70% of Mexican breakfast cereals for kids are ‘less healthy’, says study

By Stephen Daniells

- Last updated on GMT

Processed breakfast cereals account for 7% of a Mexican pre-schoolers total energy intake. Image © Getty Images / Sladic
Processed breakfast cereals account for 7% of a Mexican pre-schoolers total energy intake. Image © Getty Images / Sladic
The Mexican government should monitor the use of label claims on breakfast cereals, according to the researchers behind a study that found there is a lack of consistency between front of pack labeling and the nutritional quality of the products.

Analysis of 371 different breakfast cereals in Mexico found revealed that the nutritional profile of 69% of the products were classified as “less healthy”. The findings are published in the journal Nutrients​.

In addition, scientists from Mexico’s National Institute of Public Health, Virginia Tech (USA), and the London School of Hygiene & Tropical Medicine (UK) report that labeling of claims and Guideline Daily Amount (GDA) on the front of pack was more common for these “less healthy” products.

“This study has shown that there is a lack of consistency between the labeling on the front of the pack and the nutritional quality of breakfast cereals,” ​they wrote. “Mexico has taken the first steps by implementing a mandatory FOPL [front of package labeling] system for all processed foods. Nevertheless, the presence and use of a broader range of claims presents a new challenge.

“The current government should monitor the use of claims, set sodium targets on breakfast cereals and improve the current FOPL in addition to encouraging the food industry to follow the Mexican Regulations on labeling.”

Front of package labeling

Mandatory front of pack labeling was introduced in Mexico in 2014, but prior to this a voluntary scheme existed called the GDA (Guideline Daily Amount).

“However, evidence has found that this type of FOPL system is not well understood by Mexican consumers,” ​wrote the authors of the new study. “Such labelling had reference values higher than the WHO recommendations on certain nutrients, including sugar and sodium.

“Given the significant contribution of breakfast cereals to the Mexican diet as well as the lack of strong policies for claims and food promotion, it is important to assess the quality of breakfast cereals and to identify current practices of package labelling.”

New analysis

Breakfast cereal © Getty Images baibaz
© Getty Images / baibaz

The researchers purchased 371 breakfast cereals from the nine main food retail chains in Mexico and assessed using the United Kingdom Nutrient Profiling Model (UKNPM). In addition, any claims made on the products were classified using the International Network for Food and Obesity/non-communicable Diseases Research, Monitoring and Action Support (INFORMAS) taxonomy. The GDA was also defined according to Mexican regulations.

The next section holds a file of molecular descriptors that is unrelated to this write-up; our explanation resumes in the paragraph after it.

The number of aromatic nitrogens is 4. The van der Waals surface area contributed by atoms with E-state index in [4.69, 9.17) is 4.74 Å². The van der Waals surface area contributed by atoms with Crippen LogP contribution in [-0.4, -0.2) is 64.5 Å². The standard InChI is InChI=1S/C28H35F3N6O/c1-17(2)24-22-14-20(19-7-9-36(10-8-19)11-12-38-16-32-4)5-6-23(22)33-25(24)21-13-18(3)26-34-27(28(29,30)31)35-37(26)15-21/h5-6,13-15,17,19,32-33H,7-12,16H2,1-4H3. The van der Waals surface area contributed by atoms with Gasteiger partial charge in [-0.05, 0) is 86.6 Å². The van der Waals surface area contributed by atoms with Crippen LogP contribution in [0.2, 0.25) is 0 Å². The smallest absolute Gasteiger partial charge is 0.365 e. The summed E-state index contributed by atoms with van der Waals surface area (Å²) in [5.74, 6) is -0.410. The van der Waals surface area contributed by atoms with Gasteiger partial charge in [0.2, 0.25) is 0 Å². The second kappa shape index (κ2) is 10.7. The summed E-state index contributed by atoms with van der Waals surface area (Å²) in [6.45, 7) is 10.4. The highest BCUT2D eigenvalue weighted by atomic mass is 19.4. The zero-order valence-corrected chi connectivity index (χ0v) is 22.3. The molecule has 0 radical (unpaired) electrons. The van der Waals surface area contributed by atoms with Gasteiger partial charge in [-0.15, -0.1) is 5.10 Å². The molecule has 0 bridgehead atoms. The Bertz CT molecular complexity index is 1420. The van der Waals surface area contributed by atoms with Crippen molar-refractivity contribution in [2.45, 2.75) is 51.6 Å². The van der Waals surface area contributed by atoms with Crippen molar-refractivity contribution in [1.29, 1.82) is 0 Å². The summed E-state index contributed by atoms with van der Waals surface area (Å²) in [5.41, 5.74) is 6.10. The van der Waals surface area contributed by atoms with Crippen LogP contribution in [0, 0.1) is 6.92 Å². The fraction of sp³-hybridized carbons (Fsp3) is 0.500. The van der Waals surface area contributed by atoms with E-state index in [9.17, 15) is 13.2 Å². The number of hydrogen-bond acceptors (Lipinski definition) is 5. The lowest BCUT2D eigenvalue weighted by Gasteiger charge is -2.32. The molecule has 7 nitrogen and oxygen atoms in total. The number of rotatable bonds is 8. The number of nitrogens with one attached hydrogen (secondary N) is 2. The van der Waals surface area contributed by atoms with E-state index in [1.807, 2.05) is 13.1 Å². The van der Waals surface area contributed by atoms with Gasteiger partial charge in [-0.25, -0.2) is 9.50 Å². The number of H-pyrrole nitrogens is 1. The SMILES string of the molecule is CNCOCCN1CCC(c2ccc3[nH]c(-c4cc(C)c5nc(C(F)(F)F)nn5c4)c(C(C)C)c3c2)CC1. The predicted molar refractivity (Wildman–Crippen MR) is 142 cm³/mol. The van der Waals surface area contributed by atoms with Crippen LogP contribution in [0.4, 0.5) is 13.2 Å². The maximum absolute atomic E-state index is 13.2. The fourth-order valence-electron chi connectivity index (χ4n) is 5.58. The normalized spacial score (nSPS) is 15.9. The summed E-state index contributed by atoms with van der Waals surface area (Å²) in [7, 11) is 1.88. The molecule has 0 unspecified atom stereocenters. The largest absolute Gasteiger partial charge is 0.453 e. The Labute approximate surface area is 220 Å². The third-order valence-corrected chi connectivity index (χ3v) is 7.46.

The data indicated that 69% of the breakfast cereals assessed were classified as “less healthy”, with significantly higher contents of energy, sugar, and sodium. The researchers also found that claims and GDAs were displayed more frequently on the “less healthy” products.

“Our study revealed that there is a high content of added sodium in the Mexican national sample of breakfast cereals available in supermarkets (median 450 mg/100 g) when using the cut-off points of the UK traffic light labelling system,” ​they wrote. “The United Kingdom’s sodium target for 2017 is 235 mg/100 g.

“Current salt reduction strategies in Mexico are focused on reducing sodium in canned products and meats. Nevertheless, they have not considered the significant amount of sodium in breakfast cereals. Therefore, our results might urge the government to set sodium targets specifically for breakfast cereals.”

“These data might suggest the need for stronger standards in the FOPL to enable consumers to identify healthy food products, using adequate cut-off points for nutrients of interest (energy, sugar and sodium).

“Since advertising techniques on the front of the package of food products have heavily increased, this study can set the example for other Latin-American countries to assess their food products,” ​added the researchers.

Source: Nutrients
2017, 9(8), 884; doi:10.3390/nu9080884
“Characterization of Breakfast Cereals Available in the Mexican Market: Sodium and Sugar Content”
Authors: C. Nieto et al.

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